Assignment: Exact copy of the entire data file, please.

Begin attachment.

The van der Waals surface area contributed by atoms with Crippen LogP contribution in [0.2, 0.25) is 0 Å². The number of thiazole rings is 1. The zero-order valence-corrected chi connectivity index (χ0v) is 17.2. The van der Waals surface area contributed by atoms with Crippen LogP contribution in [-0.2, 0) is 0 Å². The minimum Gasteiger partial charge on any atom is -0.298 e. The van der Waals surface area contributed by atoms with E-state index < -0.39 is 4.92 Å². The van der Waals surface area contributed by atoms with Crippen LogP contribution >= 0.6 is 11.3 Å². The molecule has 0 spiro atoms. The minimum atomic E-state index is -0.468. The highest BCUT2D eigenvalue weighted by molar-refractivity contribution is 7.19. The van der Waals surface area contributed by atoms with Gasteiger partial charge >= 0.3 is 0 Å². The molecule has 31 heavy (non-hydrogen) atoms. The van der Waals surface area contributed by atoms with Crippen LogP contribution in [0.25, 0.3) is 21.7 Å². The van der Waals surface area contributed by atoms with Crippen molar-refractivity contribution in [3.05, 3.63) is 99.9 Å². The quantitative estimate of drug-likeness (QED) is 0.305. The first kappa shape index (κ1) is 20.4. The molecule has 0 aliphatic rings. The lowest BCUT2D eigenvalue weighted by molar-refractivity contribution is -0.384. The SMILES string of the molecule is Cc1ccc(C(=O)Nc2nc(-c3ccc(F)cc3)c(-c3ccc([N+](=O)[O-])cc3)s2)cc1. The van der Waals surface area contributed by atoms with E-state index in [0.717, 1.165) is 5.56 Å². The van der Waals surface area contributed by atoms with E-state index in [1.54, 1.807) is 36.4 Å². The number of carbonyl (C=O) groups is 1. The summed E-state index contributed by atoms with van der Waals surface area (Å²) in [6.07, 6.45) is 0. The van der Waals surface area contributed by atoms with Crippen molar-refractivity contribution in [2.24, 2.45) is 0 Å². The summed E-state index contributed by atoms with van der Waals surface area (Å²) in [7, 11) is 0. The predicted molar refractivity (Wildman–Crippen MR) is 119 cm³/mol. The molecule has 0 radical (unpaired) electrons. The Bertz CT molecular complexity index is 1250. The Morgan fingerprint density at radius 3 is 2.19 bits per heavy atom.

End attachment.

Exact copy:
The van der Waals surface area contributed by atoms with Crippen LogP contribution in [0.2, 0.25) is 0 Å². The number of thiazole rings is 1. The zero-order valence-corrected chi connectivity index (χ0v) is 17.2. The van der Waals surface area contributed by atoms with Crippen LogP contribution in [-0.2, 0) is 0 Å². The minimum Gasteiger partial charge on any atom is -0.298 e. The van der Waals surface area contributed by atoms with E-state index < -0.39 is 4.92 Å². The van der Waals surface area contributed by atoms with Crippen LogP contribution >= 0.6 is 11.3 Å². The molecule has 0 spiro atoms. The minimum atomic E-state index is -0.468. The highest BCUT2D eigenvalue weighted by molar-refractivity contribution is 7.19. The van der Waals surface area contributed by atoms with Gasteiger partial charge >= 0.3 is 0 Å². The molecule has 31 heavy (non-hydrogen) atoms. The van der Waals surface area contributed by atoms with Crippen LogP contribution in [0.25, 0.3) is 21.7 Å². The van der Waals surface area contributed by atoms with Crippen molar-refractivity contribution in [3.05, 3.63) is 99.9 Å². The quantitative estimate of drug-likeness (QED) is 0.305. The first kappa shape index (κ1) is 20.4. The molecule has 0 aliphatic rings. The lowest BCUT2D eigenvalue weighted by molar-refractivity contribution is -0.384. The SMILES string of the molecule is Cc1ccc(C(=O)Nc2nc(-c3ccc(F)cc3)c(-c3ccc([N+](=O)[O-])cc3)s2)cc1. The van der Waals surface area contributed by atoms with E-state index in [0.717, 1.165) is 5.56 Å². The van der Waals surface area contributed by atoms with E-state index in [1.54, 1.807) is 36.4 Å². The number of carbonyl (C=O) groups is 1. The summed E-state index contributed by atoms with van der Waals surface area (Å²) in [6.07, 6.45) is 0. The van der Waals surface area contributed by atoms with Crippen molar-refractivity contribution in [2.24, 2.45) is 0 Å². The summed E-state index contributed by atoms with van der Waals surface area (Å²) in [7, 11) is 0. The predicted molar refractivity (Wildman–Crippen MR) is 119 cm³/mol. The molecule has 0 radical (unpaired) electrons. The Bertz CT molecular complexity index is 1250. The Morgan fingerprint density at radius 3 is 2.19 bits per heavy atom.